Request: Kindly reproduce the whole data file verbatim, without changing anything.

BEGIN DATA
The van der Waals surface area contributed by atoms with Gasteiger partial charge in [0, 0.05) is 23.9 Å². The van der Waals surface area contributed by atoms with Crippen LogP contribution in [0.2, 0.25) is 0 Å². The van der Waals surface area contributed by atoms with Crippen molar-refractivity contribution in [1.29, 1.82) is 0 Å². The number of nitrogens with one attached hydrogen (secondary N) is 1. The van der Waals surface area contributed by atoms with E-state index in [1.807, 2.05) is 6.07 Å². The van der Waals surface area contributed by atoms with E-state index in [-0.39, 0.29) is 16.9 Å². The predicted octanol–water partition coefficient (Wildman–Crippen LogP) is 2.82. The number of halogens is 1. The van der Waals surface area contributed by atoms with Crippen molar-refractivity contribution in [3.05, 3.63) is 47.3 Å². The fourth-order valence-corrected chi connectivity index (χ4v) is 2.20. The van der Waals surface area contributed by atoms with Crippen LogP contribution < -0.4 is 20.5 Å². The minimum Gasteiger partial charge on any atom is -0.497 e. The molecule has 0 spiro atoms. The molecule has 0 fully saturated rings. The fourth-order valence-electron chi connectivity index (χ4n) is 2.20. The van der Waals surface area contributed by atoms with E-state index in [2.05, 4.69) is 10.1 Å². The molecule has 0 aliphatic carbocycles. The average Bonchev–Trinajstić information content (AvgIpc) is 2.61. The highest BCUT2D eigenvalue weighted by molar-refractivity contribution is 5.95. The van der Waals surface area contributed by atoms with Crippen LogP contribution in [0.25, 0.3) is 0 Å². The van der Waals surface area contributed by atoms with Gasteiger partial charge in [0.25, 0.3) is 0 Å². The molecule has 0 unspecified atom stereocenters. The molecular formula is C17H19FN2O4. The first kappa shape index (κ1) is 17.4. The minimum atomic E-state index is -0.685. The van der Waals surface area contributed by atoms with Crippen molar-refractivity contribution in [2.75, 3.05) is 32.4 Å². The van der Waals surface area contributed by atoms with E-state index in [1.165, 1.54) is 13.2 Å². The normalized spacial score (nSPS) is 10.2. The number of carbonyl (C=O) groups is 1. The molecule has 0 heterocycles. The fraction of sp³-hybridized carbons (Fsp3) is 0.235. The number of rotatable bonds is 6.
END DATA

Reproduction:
The van der Waals surface area contributed by atoms with Gasteiger partial charge in [0, 0.05) is 23.9 Å². The van der Waals surface area contributed by atoms with Crippen LogP contribution in [0.2, 0.25) is 0 Å². The van der Waals surface area contributed by atoms with Crippen molar-refractivity contribution in [1.29, 1.82) is 0 Å². The number of nitrogens with one attached hydrogen (secondary N) is 1. The van der Waals surface area contributed by atoms with E-state index in [1.807, 2.05) is 6.07 Å². The van der Waals surface area contributed by atoms with E-state index in [-0.39, 0.29) is 16.9 Å². The predicted octanol–water partition coefficient (Wildman–Crippen LogP) is 2.82. The number of halogens is 1. The van der Waals surface area contributed by atoms with Crippen molar-refractivity contribution in [3.05, 3.63) is 47.3 Å². The fourth-order valence-corrected chi connectivity index (χ4v) is 2.20. The van der Waals surface area contributed by atoms with Crippen LogP contribution < -0.4 is 20.5 Å². The minimum Gasteiger partial charge on any atom is -0.497 e. The molecule has 0 spiro atoms. The molecule has 0 fully saturated rings. The fourth-order valence-electron chi connectivity index (χ4n) is 2.20. The van der Waals surface area contributed by atoms with E-state index in [2.05, 4.69) is 10.1 Å². The molecule has 0 aliphatic carbocycles. The average Bonchev–Trinajstić information content (AvgIpc) is 2.61. The highest BCUT2D eigenvalue weighted by molar-refractivity contribution is 5.95. The van der Waals surface area contributed by atoms with Crippen LogP contribution in [0.25, 0.3) is 0 Å². The van der Waals surface area contributed by atoms with Gasteiger partial charge in [0.25, 0.3) is 0 Å². The molecule has 0 unspecified atom stereocenters. The molecular formula is C17H19FN2O4. The first kappa shape index (κ1) is 17.4. The minimum atomic E-state index is -0.685. The van der Waals surface area contributed by atoms with Crippen molar-refractivity contribution in [2.75, 3.05) is 32.4 Å². The van der Waals surface area contributed by atoms with E-state index in [1.165, 1.54) is 13.2 Å². The normalized spacial score (nSPS) is 10.2. The number of carbonyl (C=O) groups is 1. The molecule has 0 heterocycles. The fraction of sp³-hybridized carbons (Fsp3) is 0.235. The number of rotatable bonds is 6.